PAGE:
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The complete copy-region-as-kill function definition

Here is the complete text of the version 22 copy-region-as-kill function:

     (defun copy-region-as-kill (beg end)
       "Save the region as if killed, but don't kill it.
     In Transient Mark mode, deactivate the mark.
     If `interprogram-cut-function' is non-nil, also save the text for a window
     system cut and paste."
       (interactive "r")
       (if (eq last-command 'kill-region)
           (kill-append (filter-buffer-substring beg end) (< end beg))
         (kill-new (filter-buffer-substring beg end)))
       (if transient-mark-mode
           (setq deactivate-mark t))
       nil)

As usual, this function can be divided into its component parts:

     (defun copy-region-as-kill (argument-list)
       "documentation..."
       (interactive "r")
       body...)

The arguments are beg and end and the function is interactive with "r", so the two arguments must refer to the beginning and end of the region. If you have been reading though this document from the beginning, understanding these parts of a function is almost becoming routine.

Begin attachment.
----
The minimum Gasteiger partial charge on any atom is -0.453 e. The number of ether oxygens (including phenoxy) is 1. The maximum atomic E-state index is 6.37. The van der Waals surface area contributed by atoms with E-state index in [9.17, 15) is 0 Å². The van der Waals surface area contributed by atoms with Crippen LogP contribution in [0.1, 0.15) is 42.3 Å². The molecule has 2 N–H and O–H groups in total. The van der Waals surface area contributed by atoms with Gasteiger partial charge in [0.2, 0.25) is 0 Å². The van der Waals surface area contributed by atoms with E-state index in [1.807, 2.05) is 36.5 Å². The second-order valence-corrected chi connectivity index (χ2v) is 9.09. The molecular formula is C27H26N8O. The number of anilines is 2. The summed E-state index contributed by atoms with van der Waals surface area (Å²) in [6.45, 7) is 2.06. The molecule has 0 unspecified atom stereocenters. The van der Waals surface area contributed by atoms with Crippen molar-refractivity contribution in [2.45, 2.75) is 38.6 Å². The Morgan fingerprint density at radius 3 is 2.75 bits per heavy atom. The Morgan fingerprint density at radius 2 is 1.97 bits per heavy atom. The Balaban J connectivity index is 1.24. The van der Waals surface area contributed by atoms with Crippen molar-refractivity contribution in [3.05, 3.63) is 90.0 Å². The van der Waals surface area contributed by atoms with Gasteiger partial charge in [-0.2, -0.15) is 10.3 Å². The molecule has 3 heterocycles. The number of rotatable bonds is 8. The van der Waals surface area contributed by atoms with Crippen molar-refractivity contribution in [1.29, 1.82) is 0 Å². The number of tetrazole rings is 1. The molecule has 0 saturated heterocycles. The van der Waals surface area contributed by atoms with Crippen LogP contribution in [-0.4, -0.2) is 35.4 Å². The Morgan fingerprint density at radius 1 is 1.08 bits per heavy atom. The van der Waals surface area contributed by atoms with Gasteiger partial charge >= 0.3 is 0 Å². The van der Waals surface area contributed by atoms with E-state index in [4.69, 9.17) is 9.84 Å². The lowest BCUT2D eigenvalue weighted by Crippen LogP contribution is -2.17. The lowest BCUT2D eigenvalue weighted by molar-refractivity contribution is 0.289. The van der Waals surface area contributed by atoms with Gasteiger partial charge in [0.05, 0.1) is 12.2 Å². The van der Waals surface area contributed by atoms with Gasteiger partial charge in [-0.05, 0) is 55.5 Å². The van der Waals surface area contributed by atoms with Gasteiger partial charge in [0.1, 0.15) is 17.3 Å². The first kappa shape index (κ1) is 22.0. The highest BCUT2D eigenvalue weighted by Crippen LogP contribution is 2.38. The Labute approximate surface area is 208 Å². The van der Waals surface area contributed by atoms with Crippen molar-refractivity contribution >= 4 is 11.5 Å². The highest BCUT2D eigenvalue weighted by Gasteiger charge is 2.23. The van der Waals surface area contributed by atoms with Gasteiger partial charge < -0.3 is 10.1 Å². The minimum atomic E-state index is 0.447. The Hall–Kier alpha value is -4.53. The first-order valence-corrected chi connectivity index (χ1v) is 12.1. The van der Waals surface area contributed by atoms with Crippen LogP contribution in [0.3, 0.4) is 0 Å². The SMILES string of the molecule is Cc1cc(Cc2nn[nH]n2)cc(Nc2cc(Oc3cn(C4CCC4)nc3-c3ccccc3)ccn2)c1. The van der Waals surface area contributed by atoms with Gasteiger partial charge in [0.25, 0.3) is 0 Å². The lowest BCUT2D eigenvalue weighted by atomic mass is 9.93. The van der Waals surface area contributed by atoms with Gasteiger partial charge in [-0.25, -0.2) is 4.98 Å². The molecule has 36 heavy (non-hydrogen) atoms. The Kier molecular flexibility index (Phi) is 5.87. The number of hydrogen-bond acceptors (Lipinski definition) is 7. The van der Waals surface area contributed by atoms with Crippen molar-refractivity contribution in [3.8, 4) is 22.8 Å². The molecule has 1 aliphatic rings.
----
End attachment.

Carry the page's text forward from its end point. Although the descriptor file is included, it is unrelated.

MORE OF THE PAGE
The documentation is somewhat confusing unless you remember that the word `kill' has a meaning different from usual. The `Transient Mark' and interprogram-cut-function comments explain certain side-effects.

After you once set a mark, a buffer always contains a region. If you wish, you can use Transient Mark mode to highlight the region temporarily. (No one wants to highlight the region all the time, so Transient Mark mode highlights it only at appropriate times. Many people turn off Transient Mark mode, so the region is never highlighted.)

Also, a windowing system allows you to copy, cut, and paste among different programs. In the X windowing system, for example, the interprogram-cut-function function is x-select-text, which works with the windowing system's equivalent of the Emacs kill ring.

The body of the copy-region-as-kill function starts with an if clause. What this clause does is distinguish between two different situations: whether or not this command is executed immediately after a previous kill-region command. In the first case, the new region is appended to the previously copied text. Otherwise, it is inserted into the beginning of the kill ring as a separate piece of text from the previous piece.

The last two lines of the function prevent the region from lighting up if Transient Mark mode is turned on.

The body of copy-region-as-kill merits discussion in detail.